Sunday, October 4, 2009
What is The Aether?
Plato's Timaeus posited that a fifth element must exist, corresponding to the fifth remaining Platonic solid, the dodecahedron. He called it "Quintessence", the stuff of which the entire cosmos is really made of, deep down.
Aristotle included a concept of The Aether in the system of the classical elements of Ionic philosophy as the "fifth element" (the Quintessence), on the principle that the four terrestrial elements were subject to change and moved naturally in straight lines while no change had been observed in the celestial regions and the heavenly bodies moved in circles. In Aristotle's system aether was devoid of qualities of its own - in other words, it was neither hot, cold, wet, or dry.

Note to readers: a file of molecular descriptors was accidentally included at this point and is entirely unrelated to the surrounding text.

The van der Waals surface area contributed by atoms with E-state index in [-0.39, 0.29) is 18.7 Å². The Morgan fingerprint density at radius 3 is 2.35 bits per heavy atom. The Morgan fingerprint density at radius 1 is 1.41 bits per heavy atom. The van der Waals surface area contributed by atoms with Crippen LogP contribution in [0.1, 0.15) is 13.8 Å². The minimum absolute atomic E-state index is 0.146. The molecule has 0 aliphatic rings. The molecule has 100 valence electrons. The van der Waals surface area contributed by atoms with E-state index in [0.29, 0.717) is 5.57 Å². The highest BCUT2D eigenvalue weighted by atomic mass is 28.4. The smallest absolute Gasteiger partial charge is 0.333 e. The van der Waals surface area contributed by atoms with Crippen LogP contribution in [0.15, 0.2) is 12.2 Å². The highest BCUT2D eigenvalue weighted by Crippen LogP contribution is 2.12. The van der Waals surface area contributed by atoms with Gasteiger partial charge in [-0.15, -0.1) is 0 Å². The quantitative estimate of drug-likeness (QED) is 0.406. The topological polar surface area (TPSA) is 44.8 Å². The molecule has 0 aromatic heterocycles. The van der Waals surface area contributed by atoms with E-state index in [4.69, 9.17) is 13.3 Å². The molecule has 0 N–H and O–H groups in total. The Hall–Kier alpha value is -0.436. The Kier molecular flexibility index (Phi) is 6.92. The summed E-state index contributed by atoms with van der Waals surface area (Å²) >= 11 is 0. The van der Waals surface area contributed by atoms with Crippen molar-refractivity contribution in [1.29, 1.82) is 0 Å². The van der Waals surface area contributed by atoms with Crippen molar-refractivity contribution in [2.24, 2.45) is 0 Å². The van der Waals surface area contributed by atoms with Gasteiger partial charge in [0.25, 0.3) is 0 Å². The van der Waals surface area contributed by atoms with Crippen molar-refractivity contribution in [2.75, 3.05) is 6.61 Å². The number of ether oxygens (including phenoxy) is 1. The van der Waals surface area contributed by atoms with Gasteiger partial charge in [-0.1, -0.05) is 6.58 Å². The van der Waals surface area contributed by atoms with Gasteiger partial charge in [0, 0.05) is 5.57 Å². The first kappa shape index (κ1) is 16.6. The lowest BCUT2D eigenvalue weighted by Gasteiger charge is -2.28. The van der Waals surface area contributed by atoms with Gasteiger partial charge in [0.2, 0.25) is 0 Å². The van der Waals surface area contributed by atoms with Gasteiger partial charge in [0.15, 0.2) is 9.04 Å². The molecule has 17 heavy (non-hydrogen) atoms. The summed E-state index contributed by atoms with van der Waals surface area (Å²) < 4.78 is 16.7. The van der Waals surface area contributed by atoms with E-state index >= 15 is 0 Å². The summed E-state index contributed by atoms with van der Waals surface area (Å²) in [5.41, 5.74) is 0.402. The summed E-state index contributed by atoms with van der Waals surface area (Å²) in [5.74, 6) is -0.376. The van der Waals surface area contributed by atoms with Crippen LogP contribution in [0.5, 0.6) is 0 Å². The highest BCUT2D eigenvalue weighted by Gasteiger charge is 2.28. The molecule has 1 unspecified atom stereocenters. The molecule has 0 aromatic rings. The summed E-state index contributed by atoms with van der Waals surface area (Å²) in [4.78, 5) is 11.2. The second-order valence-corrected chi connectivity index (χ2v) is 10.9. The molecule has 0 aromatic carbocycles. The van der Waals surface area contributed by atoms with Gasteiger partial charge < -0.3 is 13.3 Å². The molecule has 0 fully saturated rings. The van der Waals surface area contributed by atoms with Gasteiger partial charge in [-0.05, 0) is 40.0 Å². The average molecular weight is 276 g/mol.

In the late 19th century, the "Luminiferous Aether", or "Ether", was the term used to describe a hypothetical medium for the propagation of light. It signifies a mysterious all-pervasive substance - and even can be thought of as a place where one goes during astral projection or after death - which was thought in ancient times to contain the key to everything in our universe. Devices, such as the one pictured above, were created to attempt to record and measure this elusive substance.
Einstein's Special Relativity was formulated without needing a concept of an Aether. Albert Michelson called it "one of the grandest generalizations of modern science". Today the idea of The Aether is considered a laughably outmoded concept of the past.
Or is it?